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ICPC2015 Closing remarks

At the closing of the ICPC2015, prof. Sermeus gave an overview of developments and challenges, and E-P-A’s role in advancing care pathways. He used the model for managing complex change by T. Knoster as structure:

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Personalized Patient Care: Continuous improvement in Integrated Care Pathway for Stroke patients

In 2013, the Stroke care team from the region Roosendaal / Moerdijk, the Netherlands, was awarded for their achievements in improving patient care. They were awarded with the first prize of the Belgian-Dutch Clinical Pathway Network biannual competition for best care pathway project. One of the elements of this prize is presenting the project at the International E-P-A conference. Unfortunately, the team representatives are unable to attend ICPC2015. E-P-A still wants to share the project, a short overview of the project and lessons learned is published in this article.

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Care pathways and business process management (BPM)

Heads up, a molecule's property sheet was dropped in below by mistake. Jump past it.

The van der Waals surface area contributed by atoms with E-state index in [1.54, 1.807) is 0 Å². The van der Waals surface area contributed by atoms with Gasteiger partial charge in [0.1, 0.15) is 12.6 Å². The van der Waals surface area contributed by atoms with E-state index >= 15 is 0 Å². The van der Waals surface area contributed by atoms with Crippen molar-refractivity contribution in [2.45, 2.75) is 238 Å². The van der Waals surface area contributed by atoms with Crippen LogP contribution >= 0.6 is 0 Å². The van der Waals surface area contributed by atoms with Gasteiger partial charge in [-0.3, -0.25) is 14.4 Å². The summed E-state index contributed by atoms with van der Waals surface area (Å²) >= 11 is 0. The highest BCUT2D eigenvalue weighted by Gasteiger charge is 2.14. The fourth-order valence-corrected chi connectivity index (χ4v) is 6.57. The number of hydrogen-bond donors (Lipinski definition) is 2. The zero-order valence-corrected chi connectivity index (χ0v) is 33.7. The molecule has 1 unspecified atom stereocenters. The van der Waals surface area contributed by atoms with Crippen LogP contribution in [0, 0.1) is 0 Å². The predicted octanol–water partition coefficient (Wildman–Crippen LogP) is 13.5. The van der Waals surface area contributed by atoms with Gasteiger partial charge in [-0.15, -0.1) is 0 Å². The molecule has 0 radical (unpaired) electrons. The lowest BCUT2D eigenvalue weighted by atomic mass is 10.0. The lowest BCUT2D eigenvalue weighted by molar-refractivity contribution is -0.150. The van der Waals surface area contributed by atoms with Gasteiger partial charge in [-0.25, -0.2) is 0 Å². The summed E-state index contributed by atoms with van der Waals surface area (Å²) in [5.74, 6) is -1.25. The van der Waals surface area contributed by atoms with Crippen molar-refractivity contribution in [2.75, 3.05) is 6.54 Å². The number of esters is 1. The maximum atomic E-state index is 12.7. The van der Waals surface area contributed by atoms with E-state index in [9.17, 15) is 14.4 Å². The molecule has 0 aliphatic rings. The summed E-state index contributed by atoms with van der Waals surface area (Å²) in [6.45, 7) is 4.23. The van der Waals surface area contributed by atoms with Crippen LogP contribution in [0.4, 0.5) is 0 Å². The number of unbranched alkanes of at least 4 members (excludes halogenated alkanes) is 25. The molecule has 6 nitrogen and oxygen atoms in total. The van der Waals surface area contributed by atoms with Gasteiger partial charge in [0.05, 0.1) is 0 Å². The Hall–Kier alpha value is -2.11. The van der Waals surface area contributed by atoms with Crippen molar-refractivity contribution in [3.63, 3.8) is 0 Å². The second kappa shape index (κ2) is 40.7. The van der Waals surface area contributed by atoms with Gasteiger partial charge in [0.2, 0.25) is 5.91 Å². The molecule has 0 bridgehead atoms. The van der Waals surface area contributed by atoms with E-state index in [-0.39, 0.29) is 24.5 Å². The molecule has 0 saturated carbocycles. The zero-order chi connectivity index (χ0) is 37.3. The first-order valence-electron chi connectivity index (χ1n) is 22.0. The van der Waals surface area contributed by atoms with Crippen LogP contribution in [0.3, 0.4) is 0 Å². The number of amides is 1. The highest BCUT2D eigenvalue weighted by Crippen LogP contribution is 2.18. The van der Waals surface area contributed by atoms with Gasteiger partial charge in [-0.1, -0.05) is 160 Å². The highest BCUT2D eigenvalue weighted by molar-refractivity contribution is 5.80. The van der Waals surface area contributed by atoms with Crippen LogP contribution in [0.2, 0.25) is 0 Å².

Espen Salthaug

Espen Salthaug

As a part of our master’s degree in economics and administration at the Norwegian School of Economics (NHH), we wrote our

master’s thesis in the spring of 2014 on the topic of care pathways. We conducted a qualitative study on the management and development of care pathways at two Norwegian hospitals, both having several Care Pathway projects at the time. The purpose was to investigate the differences in how Norwegian hospitals practice business process management (BPM) when developing and managing care pathways, and elucidate the benefits and drawbacks that the different approaches provide. BPM is a holistic discipline for managing the organization’s critical processes. Care pathways, being one of the hospital’s critical processes, perfectly fits the scope of BPM, and should be seen as a more than just a way of organizing a treatment within a department.

Ole Hermansen

Ole Hermansen

In Norway, where the healthcare system is 90 % public, several hospitals have started care pathway initiatives. Like in other Western countries, care pathways, quality improvement and collaboration across services have been on the political agenda of Norway for some years. However, the extent to which care pathways have been used as a means for quality improvement is still limited, and care pathways have not been sufficiently defined and described, or they have not been consistent with any theoretically and empirically supported care pathway approach.